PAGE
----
Italian Early Renaissance Painter, 1445-1510
Italian painter and draughtsman. In his lifetime he was one of the most esteemed painters in Italy, enjoying the patronage of the leading families of Florence, in particular the Medici and their banking clients. He was summoned to take part in the decoration of the Sistine Chapel in Rome, was highly commended by diplomatic agents to Ludovico Sforza in Milan and Isabella d Este in Mantua and also received enthusiastic praise from the famous mathematician Luca Pacioli and the humanist poet Ugolino Verino. By the time of his death, however, Botticelli s reputation was already waning. He was overshadowed first by the advent of what Vasari called the maniera devota, a new style by Perugino, Francesco Francia and the young Raphael, whose new and humanly affective sentiment, infused atmospheric effects and sweet colourism took Italy by storm; he was then eclipsed with the establishment immediately afterwards of the High Renaissance style, which Vasari called the modern manner, in the paintings of Michelangelo and the mature works of Raphael in the Vatican. From that time his name virtually disappeared until the reassessment of his reputation that gathered momentum in the 1890s Related Paintings of Sandro Botticelli :. | Annunciation of San Martino alla Scala | Madonna and Child with two Angels | Piero del Pollaiolo Hope (mk36) | Novella di Nastogio degli Onesti (mk36) | St. Augustine |
Related Artists:Firmin Massot
painted Portrait of a lady, wearing a white dress and seated beside a harp a landscape beyond in 1810John Bettes the Elder
(active c. 1531 - 1570) was a Tudor artist whose few known paintings date from between about 1543 and 1550. His most famous work is his Portrait of a Man in a Black Cap. His son John Bettes the Younger, with whom he is sometimes confused, was a pupil of Nicholas Hilliard who painted portraits during the reign of Elizabeth I and James I.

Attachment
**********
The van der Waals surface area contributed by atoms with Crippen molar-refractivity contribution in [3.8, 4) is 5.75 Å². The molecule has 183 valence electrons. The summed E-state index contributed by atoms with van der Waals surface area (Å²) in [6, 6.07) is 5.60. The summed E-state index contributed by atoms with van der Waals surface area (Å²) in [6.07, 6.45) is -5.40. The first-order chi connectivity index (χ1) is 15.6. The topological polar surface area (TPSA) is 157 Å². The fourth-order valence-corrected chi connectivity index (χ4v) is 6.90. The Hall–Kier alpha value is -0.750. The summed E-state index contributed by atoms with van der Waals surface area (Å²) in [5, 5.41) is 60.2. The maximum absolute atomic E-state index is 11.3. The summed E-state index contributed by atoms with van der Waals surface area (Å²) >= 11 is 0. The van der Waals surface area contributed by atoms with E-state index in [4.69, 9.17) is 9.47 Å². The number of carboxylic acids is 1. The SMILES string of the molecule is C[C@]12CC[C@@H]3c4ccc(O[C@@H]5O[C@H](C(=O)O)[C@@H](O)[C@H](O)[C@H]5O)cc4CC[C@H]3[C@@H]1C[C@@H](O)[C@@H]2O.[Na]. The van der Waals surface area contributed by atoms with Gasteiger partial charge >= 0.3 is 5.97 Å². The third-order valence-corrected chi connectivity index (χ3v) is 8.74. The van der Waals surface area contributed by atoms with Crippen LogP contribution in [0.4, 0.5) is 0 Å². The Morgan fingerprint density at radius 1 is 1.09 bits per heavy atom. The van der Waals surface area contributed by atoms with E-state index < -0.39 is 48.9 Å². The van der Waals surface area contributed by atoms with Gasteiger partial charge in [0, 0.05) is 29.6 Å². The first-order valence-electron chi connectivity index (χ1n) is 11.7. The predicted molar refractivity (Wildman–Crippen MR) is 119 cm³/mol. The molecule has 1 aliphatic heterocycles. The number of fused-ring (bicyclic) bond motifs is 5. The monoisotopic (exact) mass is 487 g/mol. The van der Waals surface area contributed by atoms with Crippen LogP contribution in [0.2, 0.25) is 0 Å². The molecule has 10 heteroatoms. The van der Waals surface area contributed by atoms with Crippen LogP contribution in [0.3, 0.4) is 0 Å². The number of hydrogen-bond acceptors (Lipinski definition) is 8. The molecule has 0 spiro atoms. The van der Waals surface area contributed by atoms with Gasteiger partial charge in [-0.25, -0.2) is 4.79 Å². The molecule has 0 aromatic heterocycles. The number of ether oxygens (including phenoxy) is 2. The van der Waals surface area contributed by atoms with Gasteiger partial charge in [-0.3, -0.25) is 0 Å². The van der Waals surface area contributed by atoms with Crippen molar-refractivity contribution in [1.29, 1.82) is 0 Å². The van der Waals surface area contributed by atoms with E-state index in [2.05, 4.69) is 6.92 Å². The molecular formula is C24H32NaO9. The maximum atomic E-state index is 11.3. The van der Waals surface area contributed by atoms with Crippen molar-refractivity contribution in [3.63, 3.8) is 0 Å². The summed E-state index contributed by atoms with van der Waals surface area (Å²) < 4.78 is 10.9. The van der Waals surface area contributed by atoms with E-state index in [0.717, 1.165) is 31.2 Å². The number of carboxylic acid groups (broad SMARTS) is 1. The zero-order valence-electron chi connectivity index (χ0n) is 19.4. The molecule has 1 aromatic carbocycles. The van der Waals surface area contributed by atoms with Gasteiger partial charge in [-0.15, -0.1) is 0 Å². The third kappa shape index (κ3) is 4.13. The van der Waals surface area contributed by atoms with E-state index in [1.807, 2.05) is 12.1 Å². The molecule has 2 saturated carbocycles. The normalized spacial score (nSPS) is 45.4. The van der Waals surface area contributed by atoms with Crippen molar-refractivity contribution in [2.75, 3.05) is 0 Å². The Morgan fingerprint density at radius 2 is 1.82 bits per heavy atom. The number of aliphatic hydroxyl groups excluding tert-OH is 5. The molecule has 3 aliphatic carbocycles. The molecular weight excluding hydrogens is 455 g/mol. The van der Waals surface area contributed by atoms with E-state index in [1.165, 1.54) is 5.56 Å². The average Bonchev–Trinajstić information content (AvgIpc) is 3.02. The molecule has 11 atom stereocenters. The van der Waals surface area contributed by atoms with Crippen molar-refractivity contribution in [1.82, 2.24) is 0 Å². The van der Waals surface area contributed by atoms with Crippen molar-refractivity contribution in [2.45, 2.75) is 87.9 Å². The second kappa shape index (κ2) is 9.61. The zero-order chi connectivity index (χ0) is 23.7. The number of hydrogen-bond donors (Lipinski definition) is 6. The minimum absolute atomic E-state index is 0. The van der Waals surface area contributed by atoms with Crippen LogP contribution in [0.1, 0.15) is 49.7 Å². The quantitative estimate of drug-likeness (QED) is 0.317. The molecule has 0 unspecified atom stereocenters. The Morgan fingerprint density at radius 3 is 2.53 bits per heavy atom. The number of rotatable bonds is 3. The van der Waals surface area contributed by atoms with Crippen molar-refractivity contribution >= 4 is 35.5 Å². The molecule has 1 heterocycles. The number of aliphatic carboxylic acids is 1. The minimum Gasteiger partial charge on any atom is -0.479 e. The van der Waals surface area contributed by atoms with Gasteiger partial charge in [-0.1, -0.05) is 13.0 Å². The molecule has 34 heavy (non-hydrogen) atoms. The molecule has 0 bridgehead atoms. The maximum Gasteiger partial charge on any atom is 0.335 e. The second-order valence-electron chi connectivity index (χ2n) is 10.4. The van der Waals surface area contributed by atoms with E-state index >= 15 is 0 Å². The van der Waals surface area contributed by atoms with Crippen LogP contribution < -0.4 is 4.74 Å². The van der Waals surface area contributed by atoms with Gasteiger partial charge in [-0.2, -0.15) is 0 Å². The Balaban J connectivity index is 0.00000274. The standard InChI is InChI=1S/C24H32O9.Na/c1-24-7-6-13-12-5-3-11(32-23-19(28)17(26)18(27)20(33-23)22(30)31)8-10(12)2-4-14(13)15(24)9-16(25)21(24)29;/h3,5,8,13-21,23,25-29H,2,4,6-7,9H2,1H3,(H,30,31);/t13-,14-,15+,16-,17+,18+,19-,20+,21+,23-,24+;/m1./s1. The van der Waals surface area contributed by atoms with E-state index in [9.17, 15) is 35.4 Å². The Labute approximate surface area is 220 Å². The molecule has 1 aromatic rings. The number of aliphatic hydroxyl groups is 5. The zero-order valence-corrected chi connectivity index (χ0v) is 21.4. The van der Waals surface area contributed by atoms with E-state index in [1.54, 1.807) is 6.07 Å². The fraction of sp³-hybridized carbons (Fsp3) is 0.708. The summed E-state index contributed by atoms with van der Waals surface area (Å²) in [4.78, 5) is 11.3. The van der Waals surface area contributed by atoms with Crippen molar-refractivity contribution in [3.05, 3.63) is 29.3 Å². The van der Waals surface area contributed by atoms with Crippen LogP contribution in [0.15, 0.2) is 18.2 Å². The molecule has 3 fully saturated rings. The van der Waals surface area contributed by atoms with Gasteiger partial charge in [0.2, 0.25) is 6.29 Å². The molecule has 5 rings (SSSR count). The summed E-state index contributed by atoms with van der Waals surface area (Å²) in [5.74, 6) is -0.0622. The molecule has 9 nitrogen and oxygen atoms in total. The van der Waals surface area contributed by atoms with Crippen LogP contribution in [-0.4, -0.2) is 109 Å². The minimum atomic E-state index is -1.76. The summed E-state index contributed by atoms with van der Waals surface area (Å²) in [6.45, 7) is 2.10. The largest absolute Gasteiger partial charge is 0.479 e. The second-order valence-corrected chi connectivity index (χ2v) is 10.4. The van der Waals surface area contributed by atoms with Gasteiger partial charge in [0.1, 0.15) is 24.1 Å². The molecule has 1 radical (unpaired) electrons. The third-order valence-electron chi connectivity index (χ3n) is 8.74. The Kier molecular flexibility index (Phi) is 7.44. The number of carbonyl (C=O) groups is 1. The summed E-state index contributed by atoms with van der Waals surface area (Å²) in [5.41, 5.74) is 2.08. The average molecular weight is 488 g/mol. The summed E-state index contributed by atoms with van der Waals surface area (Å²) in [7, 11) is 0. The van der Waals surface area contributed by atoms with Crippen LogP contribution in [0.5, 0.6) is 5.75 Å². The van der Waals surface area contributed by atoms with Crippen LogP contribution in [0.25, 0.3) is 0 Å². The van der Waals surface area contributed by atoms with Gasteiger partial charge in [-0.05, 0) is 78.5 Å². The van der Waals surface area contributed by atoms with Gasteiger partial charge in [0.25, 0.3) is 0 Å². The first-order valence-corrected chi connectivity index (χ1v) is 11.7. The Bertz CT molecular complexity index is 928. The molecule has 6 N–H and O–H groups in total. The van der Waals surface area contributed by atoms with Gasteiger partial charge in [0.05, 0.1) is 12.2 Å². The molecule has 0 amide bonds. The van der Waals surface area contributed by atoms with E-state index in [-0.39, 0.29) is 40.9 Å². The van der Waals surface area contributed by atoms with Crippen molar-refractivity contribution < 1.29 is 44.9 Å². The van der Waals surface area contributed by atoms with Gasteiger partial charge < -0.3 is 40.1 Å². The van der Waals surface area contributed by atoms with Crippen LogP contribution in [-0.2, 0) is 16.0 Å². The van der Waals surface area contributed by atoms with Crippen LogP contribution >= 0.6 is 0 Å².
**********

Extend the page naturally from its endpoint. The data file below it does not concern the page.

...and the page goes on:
Nothing is known of John Bettes's life, except that he was living in Westminster in 1556, according to a documented court case. He is first recorded as working for Henry VIII at Whitehall Palace in 1531. Queen Catherine Parr's accounts for 1546/47 record payments to Bettes for "lymning" (painting in miniature) the king's and queen's portraits, and for six other portraits. Her new year's gift of 1547 to Prince Edward was a pair of portraits of the king and herself. Bettes has been identified as the designer of the engraved title-border for William Cuningham's Cosmographical Glasse, printed by John Day in 1559. He may also be the designer of engravings for Edward Hall's Chronicle, published in 1550, and of a woodcut portrait of Franz Burchard, the Saxon ambassador to England, published in 1560. In 1576, John Foxe referred to Bettes as already dead. An earlier second edition of Foxe's Actes and Monuments printed in 1570 refers to Bettes' death.Jean-francois raffaelli
was a French realist painter, sculptor, and printmaker who exhibited with the Impressionists. He was also active as an actor and writer. He was born in Paris, and showed an interest in music and theatre before becoming a painter in 1870. One of his landscape paintings was accepted for exhibition at the Salon in that same year. In October 1871 he began three months of study under Jean-Leon Gerôme at the Ecole des Beaux-Arts in Paris; he had no other formal training. Raffaëlli produced primarily costume pictures until 1876, when he began to depict the people of his time particularly peasants, workers, and rag-pickers seen in the suburbs of Paris in a realistic style.